Is the image a universal object?

Given a function $$f:X\to Y$$ in category $$\mathcal{C}$$, one can construct the image as a factorisation $$f=(e:I\hookrightarrow Y)\circ(g:X\to I)$$ that is universal (initial) among all such factorisations.

This does seem like a universal property. But I can't figure out how this can actually be constructed as an initial object in a comma category, because there are morphisms both from and to the object.

• It is not guaranteed that each morphism has an image. – Paul Frost Jan 23 at 13:05

Let $$\newcommand\Sub{\operatorname{Sub}}\Sub(Y)$$ the preorder of subobjects of $$Y$$ in $$\mathcal C$$. Then the "image functor" can be seen as a left-adjoint of the forgetful functor $$\mathcal C/Y\leftarrow\Sub(Y)$$.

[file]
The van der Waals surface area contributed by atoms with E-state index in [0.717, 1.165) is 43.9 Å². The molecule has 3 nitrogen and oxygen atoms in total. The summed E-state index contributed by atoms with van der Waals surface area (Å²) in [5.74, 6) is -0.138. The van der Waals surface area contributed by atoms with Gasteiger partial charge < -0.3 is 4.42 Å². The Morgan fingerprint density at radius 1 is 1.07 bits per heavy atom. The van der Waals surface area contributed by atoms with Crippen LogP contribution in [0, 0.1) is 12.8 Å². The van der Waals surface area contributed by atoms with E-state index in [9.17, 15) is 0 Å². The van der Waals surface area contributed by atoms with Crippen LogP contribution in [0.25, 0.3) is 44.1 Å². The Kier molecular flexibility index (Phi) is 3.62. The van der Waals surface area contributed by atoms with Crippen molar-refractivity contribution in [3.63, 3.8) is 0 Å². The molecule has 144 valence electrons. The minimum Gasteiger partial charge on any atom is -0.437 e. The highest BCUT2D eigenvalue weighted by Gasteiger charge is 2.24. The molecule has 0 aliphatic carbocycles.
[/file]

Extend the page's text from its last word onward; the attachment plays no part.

In particular, if $$f=e\circ g$$ is an image factorization of $$f$$, then $$g:(X,f)\to(I,e)$$ is a universal arrow respect to the forgetful functor $$\mathcal C/Y\leftarrow\Sub(Y)$$.
If $$\mathcal C/Y\leftarrow\Sub(Y):\Gamma$$ denote such forgetful functor, then $$((X,f),g)$$ is an initial object in the comma category $$(X,f)\downarrow\Gamma$$.